As you are still “not interested in enlightenment in any shape or form” after some years of teaching yoga, then you can NOT offer that as a goal to others. You CANNOT give what you
do not have.
Again , thank you for the opportunity to discuss this most important topic: the goal of human life.
That’s an interesting question: what can one teach? I certainly agree that it’s preferable to teach from one’s experience. But let’s say the teacher cannot do a certain yoga pose, but understands how to do it – should she not teach it? For example, when I was pregnant I couldn’t do Dhanurasana, but I felt perfectly comfortable teaching it. Although this is simplified, but searching for the ultimate connection is kind of the same thing – at one point I was interested, so I know how to approach it. Should I not teach it because I am personally not interested right now? I think I can. I hope you are not saying that yoga teachers cannot teach certain things until they reach a high level of proficiency in it. One can never “master” asana, pranayama or meditation; it’s a process of exploration. Using this logic, only enlightened people could teach about the connection to the Divine. How many enlightened teachers do you know?
I don’t agree with your line of reasoning, Carolle. At a training recently, one of my teachers, Chase Bossart said of meditation: “we can only prepare for meditation to occur,” we can’t actually will it to happen. I would say that’s the same as teaching, we can only help others by teaching them to prepare to receive. The notion of connection to the divine or enlightenment as qualification is quite subjective.
Andre, I completely agree. Beautifully said!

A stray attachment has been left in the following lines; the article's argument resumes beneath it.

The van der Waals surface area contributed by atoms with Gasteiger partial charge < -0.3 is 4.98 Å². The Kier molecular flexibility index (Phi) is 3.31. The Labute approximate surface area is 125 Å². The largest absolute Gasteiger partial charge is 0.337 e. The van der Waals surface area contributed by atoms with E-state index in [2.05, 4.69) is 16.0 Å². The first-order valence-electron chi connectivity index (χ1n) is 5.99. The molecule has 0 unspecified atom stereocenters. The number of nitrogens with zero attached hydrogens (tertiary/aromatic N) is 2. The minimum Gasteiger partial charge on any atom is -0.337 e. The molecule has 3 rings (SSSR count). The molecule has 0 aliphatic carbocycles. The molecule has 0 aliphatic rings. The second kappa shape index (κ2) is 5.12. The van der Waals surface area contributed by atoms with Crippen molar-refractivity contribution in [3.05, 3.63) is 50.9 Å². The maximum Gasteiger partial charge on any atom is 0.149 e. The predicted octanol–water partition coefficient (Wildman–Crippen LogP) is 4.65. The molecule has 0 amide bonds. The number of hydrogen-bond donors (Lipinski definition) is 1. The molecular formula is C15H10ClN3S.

So when do they serve the wine? LOL
You’re right, but is it self righteousness? Or education? Asanas are a small part of yoga. They do nothing more than prepare for meditation, which is the superior vehicle. In many traditions asanas are considered a lesser vehicle because they a merely an external tool used, an action.
If people want to stretch their hammys or cure low back pain why not just go to a gym? I think the western glamorization of yoga, the new age craze of the late 90’s and the organic generation of today has made yoga vogue, but its missing the mark by millions of light years.
When you ask people in your class if they want to abide in their True Self, im sure 99% of them have not a clue what that is and that is sad.
I get disheartened, because there are a million yoga blogs on the internet, but I can’t even chat along with them because almost all of them do not have a strict sadhana. They take what they want from what little they know of yoga, but still hold onto their sensual comforts, drink wine, have sex promiscuously, etc. If you were to find a true Guru 2 years ago or heck even one today, but lived that way, he/she wouldn’t even accept you as a disciple.
People aren’t in search of knowing their true nature, which is that ever shining bliss of Self, they want to look fit and to jump on the bandwagon of the craze.
Thank you for sharing your story.